Dietary Supplement Scaremongering by the FDA

Karen De Coster, Contributor
Activist Post

An article in the Chicago Tribune, titled “Dietary supplements: Manufacturing troubles widespread, FDA inspections show” is quite a scare piece designed to plant the seed that supplements which come from outside of the medical-pharmaceutical establishment are untested, lack rigorous federal oversight, and thus are dangerous. (You may have to sign up with a free account to view the article.)

The FDA is claiming companies that manufacture supplement products, which are consumed by half of all Americans, are in persistent violation of basic manufacturing standards. Here are two preposterous quotes from the article:

(1) “It’s downright scary,” said Daniel Fabricant, head of the FDA’s Division of Dietary Supplement Programs. “At least half of industry is failing on its face.”

(2) Bradford Williams, manager of the FDA Division of Dietary Supplement Programs, expressed exasperation while addressing an audience at SupplySide West, a large dietary supplement conference in Las Vegas in October. 

“It doesn’t seem that the firms are getting it,” Williams said. “How do I reach this industry? Do I have to use nuclear bombers to do it?”

The nuclear bombers comment is nothing short of bizarre. The FDA regulates the dietary supplement industry under the Dietary Supplement Health and Education Act (DSHEA) of 1994. The FDA, however, has drafted its New Dietary Ingredient (NDI) Notification that will require the manufacturers and sellers of dietary supplements to submit NDI detailed reports on every single ingredient they have added to any of their products since 1994.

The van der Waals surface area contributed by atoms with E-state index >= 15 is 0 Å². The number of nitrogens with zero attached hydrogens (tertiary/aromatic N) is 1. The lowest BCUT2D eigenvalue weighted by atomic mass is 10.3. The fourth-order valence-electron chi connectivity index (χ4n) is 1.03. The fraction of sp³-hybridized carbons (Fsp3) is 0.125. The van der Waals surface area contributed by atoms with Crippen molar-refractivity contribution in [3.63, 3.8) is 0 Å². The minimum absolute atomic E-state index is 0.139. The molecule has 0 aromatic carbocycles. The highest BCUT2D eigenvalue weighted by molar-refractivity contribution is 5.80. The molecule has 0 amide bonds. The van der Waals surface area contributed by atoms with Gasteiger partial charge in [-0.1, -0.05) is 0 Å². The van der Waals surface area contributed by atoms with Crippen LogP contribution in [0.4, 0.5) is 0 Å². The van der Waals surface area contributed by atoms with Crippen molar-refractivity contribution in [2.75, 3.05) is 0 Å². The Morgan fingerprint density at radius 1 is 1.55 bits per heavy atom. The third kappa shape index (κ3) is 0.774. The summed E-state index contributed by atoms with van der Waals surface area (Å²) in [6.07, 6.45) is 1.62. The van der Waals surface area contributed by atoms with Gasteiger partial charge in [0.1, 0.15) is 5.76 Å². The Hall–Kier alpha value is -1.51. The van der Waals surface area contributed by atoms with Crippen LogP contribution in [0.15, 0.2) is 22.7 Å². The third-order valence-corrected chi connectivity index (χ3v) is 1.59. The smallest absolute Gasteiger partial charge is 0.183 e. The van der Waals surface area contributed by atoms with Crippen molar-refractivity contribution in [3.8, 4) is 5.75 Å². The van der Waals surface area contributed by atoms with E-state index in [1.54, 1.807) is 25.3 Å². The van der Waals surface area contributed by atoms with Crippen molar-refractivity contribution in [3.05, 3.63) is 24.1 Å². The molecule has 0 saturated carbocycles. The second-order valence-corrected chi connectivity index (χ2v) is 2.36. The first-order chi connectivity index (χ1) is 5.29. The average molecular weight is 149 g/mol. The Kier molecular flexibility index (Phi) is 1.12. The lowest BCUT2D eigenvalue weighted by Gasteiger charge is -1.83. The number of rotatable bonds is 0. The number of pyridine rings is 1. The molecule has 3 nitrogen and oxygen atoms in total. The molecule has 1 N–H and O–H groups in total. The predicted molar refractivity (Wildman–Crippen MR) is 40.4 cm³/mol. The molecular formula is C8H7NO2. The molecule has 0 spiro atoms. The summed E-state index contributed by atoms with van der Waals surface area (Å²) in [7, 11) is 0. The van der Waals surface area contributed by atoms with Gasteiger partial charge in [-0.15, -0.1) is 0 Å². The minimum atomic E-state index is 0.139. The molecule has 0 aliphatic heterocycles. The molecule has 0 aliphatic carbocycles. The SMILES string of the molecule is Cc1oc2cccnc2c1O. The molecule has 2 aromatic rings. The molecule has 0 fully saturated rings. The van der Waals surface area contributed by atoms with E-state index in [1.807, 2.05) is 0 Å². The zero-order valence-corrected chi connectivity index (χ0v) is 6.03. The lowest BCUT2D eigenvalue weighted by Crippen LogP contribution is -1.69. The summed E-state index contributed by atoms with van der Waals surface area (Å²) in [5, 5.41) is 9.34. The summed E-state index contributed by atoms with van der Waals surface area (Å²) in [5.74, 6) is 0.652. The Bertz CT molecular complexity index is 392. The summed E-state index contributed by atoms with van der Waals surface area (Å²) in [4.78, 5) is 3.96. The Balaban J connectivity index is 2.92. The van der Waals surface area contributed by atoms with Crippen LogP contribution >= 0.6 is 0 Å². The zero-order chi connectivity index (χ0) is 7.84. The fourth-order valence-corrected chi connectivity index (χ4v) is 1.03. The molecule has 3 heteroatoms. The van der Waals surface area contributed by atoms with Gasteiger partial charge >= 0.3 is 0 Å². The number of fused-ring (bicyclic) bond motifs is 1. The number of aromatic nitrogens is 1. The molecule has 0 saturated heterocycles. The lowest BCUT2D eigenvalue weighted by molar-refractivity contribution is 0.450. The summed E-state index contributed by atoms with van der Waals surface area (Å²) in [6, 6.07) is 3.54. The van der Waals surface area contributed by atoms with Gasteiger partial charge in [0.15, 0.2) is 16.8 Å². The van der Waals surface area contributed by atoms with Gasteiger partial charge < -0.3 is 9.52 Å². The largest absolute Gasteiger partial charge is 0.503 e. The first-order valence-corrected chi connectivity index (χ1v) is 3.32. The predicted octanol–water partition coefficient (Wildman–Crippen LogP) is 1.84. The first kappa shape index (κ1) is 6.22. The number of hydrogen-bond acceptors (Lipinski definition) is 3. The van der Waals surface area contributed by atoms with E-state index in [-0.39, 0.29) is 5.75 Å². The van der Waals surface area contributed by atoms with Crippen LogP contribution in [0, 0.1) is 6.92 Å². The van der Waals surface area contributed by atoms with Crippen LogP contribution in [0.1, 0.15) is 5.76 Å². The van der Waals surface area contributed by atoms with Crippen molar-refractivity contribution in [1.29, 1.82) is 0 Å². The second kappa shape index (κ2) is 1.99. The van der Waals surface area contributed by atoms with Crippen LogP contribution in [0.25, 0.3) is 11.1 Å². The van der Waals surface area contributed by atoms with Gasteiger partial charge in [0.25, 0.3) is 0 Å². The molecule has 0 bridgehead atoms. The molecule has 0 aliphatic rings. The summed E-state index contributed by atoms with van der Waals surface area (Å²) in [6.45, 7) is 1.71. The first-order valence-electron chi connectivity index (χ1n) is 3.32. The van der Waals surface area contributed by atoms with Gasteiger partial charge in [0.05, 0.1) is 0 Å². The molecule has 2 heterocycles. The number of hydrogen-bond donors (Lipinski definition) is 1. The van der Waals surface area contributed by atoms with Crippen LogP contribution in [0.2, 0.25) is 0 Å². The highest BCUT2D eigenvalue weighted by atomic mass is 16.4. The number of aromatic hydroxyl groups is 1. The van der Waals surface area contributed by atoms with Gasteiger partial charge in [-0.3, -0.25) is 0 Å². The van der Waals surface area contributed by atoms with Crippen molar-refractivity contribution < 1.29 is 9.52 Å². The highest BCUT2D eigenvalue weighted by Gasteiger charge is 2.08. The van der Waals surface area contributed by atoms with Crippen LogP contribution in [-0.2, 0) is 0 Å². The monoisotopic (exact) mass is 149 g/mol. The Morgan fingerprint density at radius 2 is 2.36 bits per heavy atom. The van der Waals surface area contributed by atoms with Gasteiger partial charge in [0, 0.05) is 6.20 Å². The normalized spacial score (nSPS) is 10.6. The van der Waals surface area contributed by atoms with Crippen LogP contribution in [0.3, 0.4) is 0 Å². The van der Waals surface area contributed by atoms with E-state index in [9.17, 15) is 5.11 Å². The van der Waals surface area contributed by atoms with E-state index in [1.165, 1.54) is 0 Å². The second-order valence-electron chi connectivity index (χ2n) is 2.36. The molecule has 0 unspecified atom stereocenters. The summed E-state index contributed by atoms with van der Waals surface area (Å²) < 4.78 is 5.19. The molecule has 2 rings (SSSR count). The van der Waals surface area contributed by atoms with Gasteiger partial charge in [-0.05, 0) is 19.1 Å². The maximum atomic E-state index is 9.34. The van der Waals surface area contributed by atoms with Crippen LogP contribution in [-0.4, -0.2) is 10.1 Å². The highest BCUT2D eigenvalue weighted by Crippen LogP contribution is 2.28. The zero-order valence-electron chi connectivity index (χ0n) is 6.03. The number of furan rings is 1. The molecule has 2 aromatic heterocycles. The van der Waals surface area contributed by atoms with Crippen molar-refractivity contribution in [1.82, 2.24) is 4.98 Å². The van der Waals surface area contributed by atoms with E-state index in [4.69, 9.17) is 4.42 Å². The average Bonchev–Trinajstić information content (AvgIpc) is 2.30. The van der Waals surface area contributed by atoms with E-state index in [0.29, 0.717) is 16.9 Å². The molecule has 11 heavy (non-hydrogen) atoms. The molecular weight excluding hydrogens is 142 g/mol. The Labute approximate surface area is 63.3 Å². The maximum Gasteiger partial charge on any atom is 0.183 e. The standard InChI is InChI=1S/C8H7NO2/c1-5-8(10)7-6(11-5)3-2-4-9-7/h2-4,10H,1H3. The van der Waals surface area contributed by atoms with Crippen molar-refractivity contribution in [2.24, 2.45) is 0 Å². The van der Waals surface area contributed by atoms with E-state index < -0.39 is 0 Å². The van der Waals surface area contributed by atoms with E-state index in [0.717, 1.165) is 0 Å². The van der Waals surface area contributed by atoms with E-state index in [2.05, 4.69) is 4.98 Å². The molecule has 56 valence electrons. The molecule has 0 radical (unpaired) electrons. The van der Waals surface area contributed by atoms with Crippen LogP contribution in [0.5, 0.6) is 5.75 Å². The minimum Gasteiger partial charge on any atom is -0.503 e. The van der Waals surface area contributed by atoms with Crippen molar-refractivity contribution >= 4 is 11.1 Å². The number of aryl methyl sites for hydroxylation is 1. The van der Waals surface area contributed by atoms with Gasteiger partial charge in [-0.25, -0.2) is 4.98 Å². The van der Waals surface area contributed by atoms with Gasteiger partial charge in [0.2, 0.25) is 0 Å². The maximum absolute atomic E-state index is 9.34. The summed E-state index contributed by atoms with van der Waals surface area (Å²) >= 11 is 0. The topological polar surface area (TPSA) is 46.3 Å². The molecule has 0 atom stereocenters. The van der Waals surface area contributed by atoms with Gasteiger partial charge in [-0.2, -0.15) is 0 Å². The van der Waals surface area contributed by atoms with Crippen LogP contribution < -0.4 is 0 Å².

These reports will have to be supported by proof – in the form of clinical test trials or peer-reviewed articles from scientific journals – that the ingredients are effective. The manufacturers and sellers will not be able to sell their products until the FDA has completed a review and approves the ingredients for sale to the public. The intention is to severely minimize the dietary supplement industry, or put most of it out of business while manufacturers cannot possibly retroactively defend their myriad ingredients.

Yet, Frito-Lay continues to promote its junk food as “heart healthy” snacks, and General Mills can claim that its sugar-in-a-box can lower your cholesterol. Also, the “legal” and government-sanctioned suppliers of drugs continue to expand what the CDC deems an epidemic: death by Big Pharma.

Certainly, I do believe there are many inferior supplements out there, and that goes beyond the potential for poor manufacturing, non-adherence to sensible standards (such as maintaining master recipes), etc. I buy few supplements, but what I do buy is all top-quality, from premium companies, and the cost reflects that fact. But folks have a right to make these determinations for themselves.

This article first appeared at Karen De Coster, CPA is an accounting/finance professional and freelance writer covering food freedom, regulatory abuses and free market economics. Follow her on Twitter @karendecoster.

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